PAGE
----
I think a flexible setup makes sense and we have allowed a few folks to go with the single-mailbox setup, but basically you have to be IS, a director / C-level, or an owner (arguably the owners are the ones where the "pager-style" setup is the most appropriate).
posted by aydeejones at 2:38 PM on February 6, 2013


Our sysadmin is adamant that this is foolish, I suspect because he personally doesn't like this approach himself, and because "we've always done it the other way." These might be uncharitable interpretations but I just don't get it.

So, you don't actually know what the opposition is, but you surmise it must be stupid and therefore he is stupid. If you can't actually articulate what the problem is, how are you to resolve it ?

I suspect the problem lies in that if the system has grown around a particular use case, then adding and supporting additional use cases can be a pain. Part of that is "Not Invented Here-ism" and part of that is "if it is stupid and it works, it isn't stupid-ism". Even at that, as a sysadmin, I do all sorts of things so that User A can have things work like this and User B can have things work like that - but there are limits and some of them are varying degrees of arbitrary because I want to go home, too.

I think you'll have the most success if you can get him fired - after all, you're much better suited to the position and he's obviously incompetent. After all, this isn't the only conflict you are going to have going forward - you'll need a more permanent solution.

Alternatively, you could come on down off your high horse and try actually find out what the problems are and help to resolve them.

Most folks are "forced" into having the dual-mailbox setup as a matter of course (no written policy that I know of) and the newer blood will approach me (as "Systems and Support Analyst") to ask if they have a choice, so then it turns into a debate about what the user really wants and a matter of how powerful they are in the organization.

You could suggest that they set up a rule to forward the messages from the mobile account to the main account.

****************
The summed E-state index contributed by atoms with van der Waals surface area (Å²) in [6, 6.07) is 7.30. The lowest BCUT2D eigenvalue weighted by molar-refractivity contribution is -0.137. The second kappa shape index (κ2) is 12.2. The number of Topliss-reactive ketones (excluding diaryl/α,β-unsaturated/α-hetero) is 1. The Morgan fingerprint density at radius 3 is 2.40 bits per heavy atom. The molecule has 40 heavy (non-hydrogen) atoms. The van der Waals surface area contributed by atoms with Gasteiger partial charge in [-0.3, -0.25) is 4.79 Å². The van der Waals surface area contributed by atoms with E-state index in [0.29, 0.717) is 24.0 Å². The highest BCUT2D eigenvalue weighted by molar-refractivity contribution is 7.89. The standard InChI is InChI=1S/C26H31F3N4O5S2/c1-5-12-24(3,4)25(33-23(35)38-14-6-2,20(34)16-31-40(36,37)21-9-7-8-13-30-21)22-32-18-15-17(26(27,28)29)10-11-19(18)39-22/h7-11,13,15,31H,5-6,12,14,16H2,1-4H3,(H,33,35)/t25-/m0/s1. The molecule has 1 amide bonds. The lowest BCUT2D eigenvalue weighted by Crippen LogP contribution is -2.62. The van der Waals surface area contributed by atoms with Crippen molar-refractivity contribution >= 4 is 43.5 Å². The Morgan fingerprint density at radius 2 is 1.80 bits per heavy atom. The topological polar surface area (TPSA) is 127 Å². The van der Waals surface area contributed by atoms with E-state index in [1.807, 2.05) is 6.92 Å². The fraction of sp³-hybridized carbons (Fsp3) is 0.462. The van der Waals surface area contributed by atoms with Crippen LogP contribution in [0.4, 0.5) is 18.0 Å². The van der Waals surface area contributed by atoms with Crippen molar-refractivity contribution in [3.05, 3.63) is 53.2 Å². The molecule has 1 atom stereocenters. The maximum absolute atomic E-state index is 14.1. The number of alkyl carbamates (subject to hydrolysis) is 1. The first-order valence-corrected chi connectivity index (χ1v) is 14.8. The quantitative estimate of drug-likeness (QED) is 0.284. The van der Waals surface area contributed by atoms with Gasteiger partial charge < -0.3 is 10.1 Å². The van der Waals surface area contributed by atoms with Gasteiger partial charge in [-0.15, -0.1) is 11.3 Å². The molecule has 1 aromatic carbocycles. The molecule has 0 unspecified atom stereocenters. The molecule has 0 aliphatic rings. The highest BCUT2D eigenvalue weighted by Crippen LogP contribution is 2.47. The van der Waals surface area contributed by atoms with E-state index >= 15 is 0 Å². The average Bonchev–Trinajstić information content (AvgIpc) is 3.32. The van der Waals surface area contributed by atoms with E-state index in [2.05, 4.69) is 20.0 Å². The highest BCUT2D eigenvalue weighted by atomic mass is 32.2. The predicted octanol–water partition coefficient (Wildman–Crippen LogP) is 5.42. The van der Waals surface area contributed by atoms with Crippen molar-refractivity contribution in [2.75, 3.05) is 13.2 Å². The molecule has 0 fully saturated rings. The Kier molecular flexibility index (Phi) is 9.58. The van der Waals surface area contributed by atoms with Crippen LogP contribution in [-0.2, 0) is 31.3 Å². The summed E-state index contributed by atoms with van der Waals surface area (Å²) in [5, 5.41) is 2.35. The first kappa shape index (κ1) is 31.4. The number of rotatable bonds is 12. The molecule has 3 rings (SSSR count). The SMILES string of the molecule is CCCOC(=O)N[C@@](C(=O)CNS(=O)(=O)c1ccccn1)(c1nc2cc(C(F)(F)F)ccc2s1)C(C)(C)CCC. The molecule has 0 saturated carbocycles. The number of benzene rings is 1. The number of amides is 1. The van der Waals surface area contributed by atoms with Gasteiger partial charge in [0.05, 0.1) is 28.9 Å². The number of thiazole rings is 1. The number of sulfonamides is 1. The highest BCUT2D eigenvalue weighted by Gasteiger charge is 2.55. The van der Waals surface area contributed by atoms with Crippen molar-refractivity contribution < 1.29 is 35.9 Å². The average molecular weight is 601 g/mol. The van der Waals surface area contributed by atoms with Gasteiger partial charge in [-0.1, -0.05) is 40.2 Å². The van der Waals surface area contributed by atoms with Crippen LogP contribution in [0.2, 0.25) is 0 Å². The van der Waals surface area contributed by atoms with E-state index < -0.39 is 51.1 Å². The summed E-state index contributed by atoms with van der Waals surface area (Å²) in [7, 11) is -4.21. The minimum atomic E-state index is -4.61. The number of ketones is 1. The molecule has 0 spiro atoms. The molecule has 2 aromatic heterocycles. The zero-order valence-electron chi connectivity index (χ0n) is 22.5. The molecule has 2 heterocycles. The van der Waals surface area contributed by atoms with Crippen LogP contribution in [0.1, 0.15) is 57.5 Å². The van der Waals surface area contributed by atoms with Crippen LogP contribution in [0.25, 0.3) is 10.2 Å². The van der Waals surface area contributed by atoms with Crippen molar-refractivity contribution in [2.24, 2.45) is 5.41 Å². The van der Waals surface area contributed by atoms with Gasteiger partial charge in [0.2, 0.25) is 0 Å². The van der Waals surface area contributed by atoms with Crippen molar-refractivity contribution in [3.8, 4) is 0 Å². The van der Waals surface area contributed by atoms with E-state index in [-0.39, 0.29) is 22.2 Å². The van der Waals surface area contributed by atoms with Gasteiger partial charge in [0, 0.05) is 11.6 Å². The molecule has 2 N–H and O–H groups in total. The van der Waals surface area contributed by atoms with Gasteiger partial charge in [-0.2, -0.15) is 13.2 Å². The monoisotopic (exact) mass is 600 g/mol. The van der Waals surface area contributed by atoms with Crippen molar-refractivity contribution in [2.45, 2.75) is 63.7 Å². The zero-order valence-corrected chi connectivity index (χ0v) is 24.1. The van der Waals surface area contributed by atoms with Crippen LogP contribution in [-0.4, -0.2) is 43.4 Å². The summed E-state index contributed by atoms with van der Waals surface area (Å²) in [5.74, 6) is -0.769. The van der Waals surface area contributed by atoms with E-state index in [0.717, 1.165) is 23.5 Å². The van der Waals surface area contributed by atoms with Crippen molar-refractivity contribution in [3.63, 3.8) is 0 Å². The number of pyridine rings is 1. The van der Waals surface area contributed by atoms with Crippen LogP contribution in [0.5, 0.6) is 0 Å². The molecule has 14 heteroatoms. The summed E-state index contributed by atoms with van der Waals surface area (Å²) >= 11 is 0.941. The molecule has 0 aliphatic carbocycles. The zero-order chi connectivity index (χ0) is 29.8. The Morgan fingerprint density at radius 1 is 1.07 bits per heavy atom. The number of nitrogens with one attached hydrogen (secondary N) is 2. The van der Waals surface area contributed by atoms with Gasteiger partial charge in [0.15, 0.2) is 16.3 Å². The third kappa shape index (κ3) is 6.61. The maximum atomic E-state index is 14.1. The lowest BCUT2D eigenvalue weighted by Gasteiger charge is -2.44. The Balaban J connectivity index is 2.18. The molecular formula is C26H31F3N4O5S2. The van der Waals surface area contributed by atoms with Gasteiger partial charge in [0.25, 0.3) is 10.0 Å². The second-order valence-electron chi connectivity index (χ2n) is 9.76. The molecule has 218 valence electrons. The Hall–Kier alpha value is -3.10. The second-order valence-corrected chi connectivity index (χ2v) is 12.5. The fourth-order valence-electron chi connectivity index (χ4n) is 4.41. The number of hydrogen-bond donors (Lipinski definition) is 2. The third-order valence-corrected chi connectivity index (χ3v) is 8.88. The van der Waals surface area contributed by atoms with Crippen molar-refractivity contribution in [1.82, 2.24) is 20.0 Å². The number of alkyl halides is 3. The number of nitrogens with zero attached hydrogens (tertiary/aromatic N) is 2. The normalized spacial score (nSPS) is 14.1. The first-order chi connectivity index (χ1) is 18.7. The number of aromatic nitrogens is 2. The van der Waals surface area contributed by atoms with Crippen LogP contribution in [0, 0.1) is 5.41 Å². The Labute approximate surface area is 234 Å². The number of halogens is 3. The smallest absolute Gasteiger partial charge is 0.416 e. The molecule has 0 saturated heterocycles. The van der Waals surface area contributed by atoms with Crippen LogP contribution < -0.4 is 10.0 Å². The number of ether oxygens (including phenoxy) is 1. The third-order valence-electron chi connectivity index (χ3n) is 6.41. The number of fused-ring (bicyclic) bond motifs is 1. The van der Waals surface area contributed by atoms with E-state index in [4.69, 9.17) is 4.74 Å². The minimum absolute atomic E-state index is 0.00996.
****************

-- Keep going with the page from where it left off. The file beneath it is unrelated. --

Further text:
posted by Pogo_Fuzzybutt at 2:55 PM on February 6, 2013


I have the double email setup like that, for exactly the same purpose. (The second email replaced an alpha pager). The both go to my blackberry, but the regular email just makes the "plink" noise, while the pager email makes a pager noise. (I literally got a microphone and recorded the sound before I had to turn the pager in.) So in that use case, it makes perfect sense to have two separate email addresses that aren't synched with one another.

But for normal use cases, yes, the idea that one's primary work email can synch to one's smartphone is completely normal and expected in a corporate setup.

I'm not even sure I understand what your manager's opposition to this is. Some people only want one email address instead of two? That seems like a win. Does he have some kind of partitioning going on where the "pager" emails are on a different server or domain, and the normal email server is not accessible to the outside world? If it's that, then he is just being behind the times. Unless there is some valid HIPAA or SEC kind of reason.

But ultimately, unless there are valid reasons coming from his bosses, he is just being an autocrat. IT is supposed to support the work of everyone else, and just because he doesn't want to work that way doesn't mean that the rest of the world doesn't want to.
posted by gjc at 5:23 PM on February 6, 2013


As an exchange admin, I can tell you that my company also implements mobile only accounts, but they are used VERY rarely. I'm hard pressed to find a reason to prefer two separate accounts per individual as opposed to one. Which is not to say his/her method is not without merit. Just that I for one find it out of place.

Are you sure he/she is in charge of the policy? As the "everything" admin at my business I have 'final' say in what happens. In practice however, as long as the system will tolerate it and it won't cause me extra work, I often go with executive practice making case by case exceptions where I believe the users are capable/benefited enough.
posted by one4themoment at 6:35 PM on February 6, 2013


Your question is not about technology. All the technology is designed to do is to get BUCKET_OF_DATA from place A to place B.

Company policy defines what BUCKET_OF_DATA is, which users it's for, how devices get managed, etc.,

Nothing about either setup is unique or strange or "wrong" for either Exchange, BES, or ActiveSync. It's just a policy definition and associated procedures for how e-mail accounts get set up.

It's unclear what your role is, but you did note in your question that you may be working in a medical field, in which case the need for a pager analog may be very strong. If you get 100 e-mails every hour, but one of them is critical, that's a valid business reason to make separate accounts.

I agree it's odd that you can't apparently opt NOT to do this, but, hey.
posted by odinsdream at 1:44 PM on February 7, 2013


« Older I was DLA Piper's wikipedia pa...   |  I am looking for some suggesti... Newer »
This thread is closed to new comments.


Post